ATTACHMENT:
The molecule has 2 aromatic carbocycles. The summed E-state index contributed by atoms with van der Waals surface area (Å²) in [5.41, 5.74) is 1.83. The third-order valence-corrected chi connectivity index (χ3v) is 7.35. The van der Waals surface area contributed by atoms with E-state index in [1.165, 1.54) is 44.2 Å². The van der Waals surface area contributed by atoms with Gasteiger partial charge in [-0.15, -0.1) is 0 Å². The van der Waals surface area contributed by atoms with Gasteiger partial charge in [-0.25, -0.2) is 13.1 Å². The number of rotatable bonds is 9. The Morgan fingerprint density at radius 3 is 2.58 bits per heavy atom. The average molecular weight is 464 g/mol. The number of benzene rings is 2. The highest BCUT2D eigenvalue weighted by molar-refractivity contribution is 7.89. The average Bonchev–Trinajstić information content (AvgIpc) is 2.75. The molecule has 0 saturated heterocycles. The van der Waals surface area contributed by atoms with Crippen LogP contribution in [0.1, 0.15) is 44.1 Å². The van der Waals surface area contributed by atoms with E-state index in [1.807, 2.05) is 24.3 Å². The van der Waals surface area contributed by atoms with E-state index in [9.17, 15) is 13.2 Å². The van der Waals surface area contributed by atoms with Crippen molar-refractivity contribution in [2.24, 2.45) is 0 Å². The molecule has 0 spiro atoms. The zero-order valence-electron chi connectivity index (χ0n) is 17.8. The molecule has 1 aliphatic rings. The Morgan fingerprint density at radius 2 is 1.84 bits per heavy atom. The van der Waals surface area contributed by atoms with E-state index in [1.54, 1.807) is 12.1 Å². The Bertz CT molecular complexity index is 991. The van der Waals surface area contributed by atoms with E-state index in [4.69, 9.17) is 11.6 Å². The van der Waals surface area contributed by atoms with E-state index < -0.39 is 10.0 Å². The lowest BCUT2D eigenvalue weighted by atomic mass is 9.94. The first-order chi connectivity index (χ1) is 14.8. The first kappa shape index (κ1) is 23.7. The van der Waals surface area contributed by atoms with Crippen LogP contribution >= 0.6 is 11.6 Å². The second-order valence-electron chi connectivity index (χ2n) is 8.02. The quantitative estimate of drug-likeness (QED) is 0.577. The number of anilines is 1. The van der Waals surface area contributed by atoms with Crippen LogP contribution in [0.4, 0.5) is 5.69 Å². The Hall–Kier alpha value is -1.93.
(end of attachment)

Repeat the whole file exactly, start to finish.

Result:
The molecule has 2 aromatic carbocycles. The summed E-state index contributed by atoms with van der Waals surface area (Å²) in [5.41, 5.74) is 1.83. The third-order valence-corrected chi connectivity index (χ3v) is 7.35. The van der Waals surface area contributed by atoms with E-state index in [1.165, 1.54) is 44.2 Å². The van der Waals surface area contributed by atoms with Gasteiger partial charge in [-0.15, -0.1) is 0 Å². The van der Waals surface area contributed by atoms with Gasteiger partial charge in [-0.25, -0.2) is 13.1 Å². The number of rotatable bonds is 9. The Morgan fingerprint density at radius 3 is 2.58 bits per heavy atom. The average molecular weight is 464 g/mol. The number of benzene rings is 2. The highest BCUT2D eigenvalue weighted by molar-refractivity contribution is 7.89. The average Bonchev–Trinajstić information content (AvgIpc) is 2.75. The molecule has 0 saturated heterocycles. The van der Waals surface area contributed by atoms with Crippen LogP contribution in [0.1, 0.15) is 44.1 Å². The van der Waals surface area contributed by atoms with E-state index in [1.807, 2.05) is 24.3 Å². The van der Waals surface area contributed by atoms with E-state index in [9.17, 15) is 13.2 Å². The van der Waals surface area contributed by atoms with Crippen molar-refractivity contribution in [2.24, 2.45) is 0 Å². The molecule has 0 spiro atoms. The zero-order valence-electron chi connectivity index (χ0n) is 17.8. The molecule has 1 aliphatic rings. The Morgan fingerprint density at radius 2 is 1.84 bits per heavy atom. The van der Waals surface area contributed by atoms with E-state index in [1.54, 1.807) is 12.1 Å². The Bertz CT molecular complexity index is 991. The van der Waals surface area contributed by atoms with E-state index in [4.69, 9.17) is 11.6 Å². The van der Waals surface area contributed by atoms with E-state index < -0.39 is 10.0 Å². The lowest BCUT2D eigenvalue weighted by atomic mass is 9.94. The first-order chi connectivity index (χ1) is 14.8. The first kappa shape index (κ1) is 23.7. The van der Waals surface area contributed by atoms with Crippen LogP contribution >= 0.6 is 11.6 Å². The second-order valence-electron chi connectivity index (χ2n) is 8.02. The quantitative estimate of drug-likeness (QED) is 0.577. The number of anilines is 1. The van der Waals surface area contributed by atoms with Crippen LogP contribution in [0.4, 0.5) is 5.69 Å². The Hall–Kier alpha value is -1.93.